Cardiac Rehabilitation


As the leading cause of death worldwide, cardiovascular diseases leave many individuals with a myriad of functional impairments related to debility and adjustment to their cardiac event. Cardiac rehabilitation provides an integrated process of restoring the person to their maximum potential both physically and emotionally by a combination of secondary prevention through disease management and lifestyle changes, structured progressive physical exercise, and returning to previous social and recreational activities. This has robust support in the medical literature to decrease mortality and morbidity and improve quality of life.


Cardiac, cardiovascular disease, cardiovascular implants and grafts, rehabilitation



  • None

ICD-10 Codes
I21.3 ST elevation (STEMI) myocardial infarction of unspecified site
I25.2 Old myocardial infarction
I25.9 Chronic ischemic heart disease, unspecified
I20.9 Angina pectoris, unspecified
I50.9 Heart failure, unspecified
I25.10 Atherosclerotic heart disease of native coronary artery without angina pectoris
Z95.2 Presence of prosthetic heart valve
Z95.812 Presence of fully implantable artificial heart
Z95.811 Presence of heart assist device
Z95.1 Presence of aortocoronary bypass graft


Cardiac rehabilitation is the integrated treatment of individuals after cardiac events or procedures with the goals of maximizing physical function, promoting emotional adjustment, modifying cardiac risk factors, and addressing return to previous social roles and responsibilities. The American Heart Association 2015 update estimates cardiovascular disease (CVD) prevalence to be 85.6 million people in the United States; coronary heart disease affects 15.5 million people. Of those with coronary heart disease, 7.6 million have had myocardial infarction, 8.2 million have angina pectoris, 5.7 million have heart failure, and 650,000 to 1,300,000 have congenital cardiovascular defects. CVDs have continued to be the leading cause of mortality in both men and women for more than a century and accounted for 31.3% of all deaths in 2011. The World Health Organization states that worldwide 17.5 million people die each year from CVD, making it the leading cause of death with 75% due to myocardial infarction and stroke. Eighty-two percent of CVD mortality occurs in low- and middle-income countries. Cardiac rehabilitation may benefit individuals after acute coronary syndrome, cardiac surgery (coronary artery bypass graft, valve replacement, transplantation, ventricular reduction surgery, correction of congenital heart defect), compensated congestive heart failure, and ventricular augmentation devices. Cardiac rehabilitation comprehensively addresses risk factor modification and secondary prevention through exercise training, smoking cessation, diet modification, evaluation and treatment of psychosocial stressors, education about the disease process, return to work, and maximizing the medical treatment of comorbidities (such as diabetes mellitus, hypertension, and obesity). In a meta-analysis of cardiac rehabilitation programs, pooled cardiovascular mortality was decreased from 10.4% to 7.6%, hospital readmissions were reduced from 30.7% to 26.1%, and health-related quality of life was increased compared with usual care in patients with myocardial infarction, percutaneous interventions, coronary artery bypass graft, or known cardiac disease.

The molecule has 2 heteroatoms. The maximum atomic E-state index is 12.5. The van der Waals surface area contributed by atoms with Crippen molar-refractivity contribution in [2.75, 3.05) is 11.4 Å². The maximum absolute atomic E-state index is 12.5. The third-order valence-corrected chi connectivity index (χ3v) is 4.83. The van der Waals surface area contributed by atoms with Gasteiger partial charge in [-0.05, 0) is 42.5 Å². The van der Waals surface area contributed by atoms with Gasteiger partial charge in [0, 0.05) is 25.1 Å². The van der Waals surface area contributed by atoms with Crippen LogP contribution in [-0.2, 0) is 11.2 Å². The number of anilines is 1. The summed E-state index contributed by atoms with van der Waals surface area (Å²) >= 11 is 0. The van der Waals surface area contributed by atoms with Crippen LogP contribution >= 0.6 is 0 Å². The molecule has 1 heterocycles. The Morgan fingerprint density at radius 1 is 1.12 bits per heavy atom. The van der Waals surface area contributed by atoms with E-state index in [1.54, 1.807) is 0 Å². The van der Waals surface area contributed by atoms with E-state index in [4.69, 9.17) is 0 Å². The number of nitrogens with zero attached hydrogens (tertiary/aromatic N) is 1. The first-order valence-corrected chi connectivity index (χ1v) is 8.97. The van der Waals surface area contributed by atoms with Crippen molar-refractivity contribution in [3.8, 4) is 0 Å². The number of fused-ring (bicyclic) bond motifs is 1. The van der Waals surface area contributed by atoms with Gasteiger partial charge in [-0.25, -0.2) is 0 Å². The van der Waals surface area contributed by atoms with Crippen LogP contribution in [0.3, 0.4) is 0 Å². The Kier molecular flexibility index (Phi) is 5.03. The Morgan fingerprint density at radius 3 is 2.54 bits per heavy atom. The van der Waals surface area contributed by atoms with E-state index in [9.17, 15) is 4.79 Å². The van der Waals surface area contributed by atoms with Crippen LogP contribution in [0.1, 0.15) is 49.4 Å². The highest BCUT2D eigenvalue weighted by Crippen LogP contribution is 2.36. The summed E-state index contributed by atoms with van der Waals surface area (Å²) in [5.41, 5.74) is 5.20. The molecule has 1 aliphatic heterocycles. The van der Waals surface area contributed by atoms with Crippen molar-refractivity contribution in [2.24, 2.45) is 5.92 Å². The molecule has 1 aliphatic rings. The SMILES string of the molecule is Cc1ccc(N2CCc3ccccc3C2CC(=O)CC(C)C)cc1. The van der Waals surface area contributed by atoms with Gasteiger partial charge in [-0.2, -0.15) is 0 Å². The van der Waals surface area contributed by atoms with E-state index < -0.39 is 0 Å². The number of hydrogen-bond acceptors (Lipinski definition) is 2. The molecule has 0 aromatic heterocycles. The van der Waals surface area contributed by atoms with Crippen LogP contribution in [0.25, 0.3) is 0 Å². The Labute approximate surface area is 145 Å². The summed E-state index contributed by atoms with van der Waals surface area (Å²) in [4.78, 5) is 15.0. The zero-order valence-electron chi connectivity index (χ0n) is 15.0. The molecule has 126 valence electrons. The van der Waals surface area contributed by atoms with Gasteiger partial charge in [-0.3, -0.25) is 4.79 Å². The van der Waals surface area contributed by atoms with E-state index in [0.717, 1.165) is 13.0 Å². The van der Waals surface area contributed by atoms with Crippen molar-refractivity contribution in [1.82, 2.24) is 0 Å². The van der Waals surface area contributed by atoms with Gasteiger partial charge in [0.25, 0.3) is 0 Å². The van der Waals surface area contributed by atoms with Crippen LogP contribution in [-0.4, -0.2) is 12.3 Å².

The individual with a recent cardiac event or procedure frequently complains of decreased endurance for walking or climbing stairs, increased dyspnea during physical activity, and fatigue. If arrhythmia is present, the patient may feel palpitations. Chest pain may accompany physical exertion or emotional stress. Pain due to surgical incisions of the extremities or chest wall may also be present. Symptoms of heart failure, such as orthopnea and paroxysmal nocturnal dyspnea, may also be present. The person may feel anxious about any type of physical exercise, resumption of sexual activities, and return to work. In many cases, the patient may have symptoms suggesting depression, such as emotional lability, listlessness, poor sleep with frequent or early morning awakenings, and lack of interest in previously enjoyed activities.

Physical Examination